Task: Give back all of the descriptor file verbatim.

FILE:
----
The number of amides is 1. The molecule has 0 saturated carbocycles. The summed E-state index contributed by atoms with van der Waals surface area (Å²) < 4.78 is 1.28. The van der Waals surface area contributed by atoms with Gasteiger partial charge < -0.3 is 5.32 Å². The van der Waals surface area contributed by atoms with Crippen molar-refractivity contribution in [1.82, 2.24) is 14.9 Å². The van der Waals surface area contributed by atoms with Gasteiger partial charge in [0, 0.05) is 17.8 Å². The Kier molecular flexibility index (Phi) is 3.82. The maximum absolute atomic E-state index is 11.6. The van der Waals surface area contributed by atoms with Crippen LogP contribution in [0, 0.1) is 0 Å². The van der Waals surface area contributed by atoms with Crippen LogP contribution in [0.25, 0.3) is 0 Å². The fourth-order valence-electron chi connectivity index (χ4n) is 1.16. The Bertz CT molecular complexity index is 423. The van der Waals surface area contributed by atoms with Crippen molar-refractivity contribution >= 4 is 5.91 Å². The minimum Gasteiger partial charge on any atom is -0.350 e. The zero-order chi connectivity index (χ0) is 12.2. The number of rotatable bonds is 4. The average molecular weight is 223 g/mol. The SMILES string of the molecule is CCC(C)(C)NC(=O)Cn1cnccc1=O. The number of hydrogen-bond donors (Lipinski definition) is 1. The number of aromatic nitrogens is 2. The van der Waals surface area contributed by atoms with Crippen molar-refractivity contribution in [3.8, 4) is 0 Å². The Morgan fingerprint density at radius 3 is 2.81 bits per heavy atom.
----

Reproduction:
The number of amides is 1. The molecule has 0 saturated carbocycles. The summed E-state index contributed by atoms with van der Waals surface area (Å²) < 4.78 is 1.28. The van der Waals surface area contributed by atoms with Gasteiger partial charge < -0.3 is 5.32 Å². The van der Waals surface area contributed by atoms with Crippen molar-refractivity contribution in [1.82, 2.24) is 14.9 Å². The van der Waals surface area contributed by atoms with Gasteiger partial charge in [0, 0.05) is 17.8 Å². The Kier molecular flexibility index (Phi) is 3.82. The maximum absolute atomic E-state index is 11.6. The van der Waals surface area contributed by atoms with Crippen LogP contribution in [0, 0.1) is 0 Å². The van der Waals surface area contributed by atoms with Crippen LogP contribution in [0.25, 0.3) is 0 Å². The fourth-order valence-electron chi connectivity index (χ4n) is 1.16. The Bertz CT molecular complexity index is 423. The van der Waals surface area contributed by atoms with Crippen molar-refractivity contribution >= 4 is 5.91 Å². The minimum Gasteiger partial charge on any atom is -0.350 e. The zero-order chi connectivity index (χ0) is 12.2. The number of rotatable bonds is 4. The average molecular weight is 223 g/mol. The SMILES string of the molecule is CCC(C)(C)NC(=O)Cn1cnccc1=O. The number of hydrogen-bond donors (Lipinski definition) is 1. The number of aromatic nitrogens is 2. The van der Waals surface area contributed by atoms with Crippen molar-refractivity contribution in [3.8, 4) is 0 Å². The Morgan fingerprint density at radius 3 is 2.81 bits per heavy atom.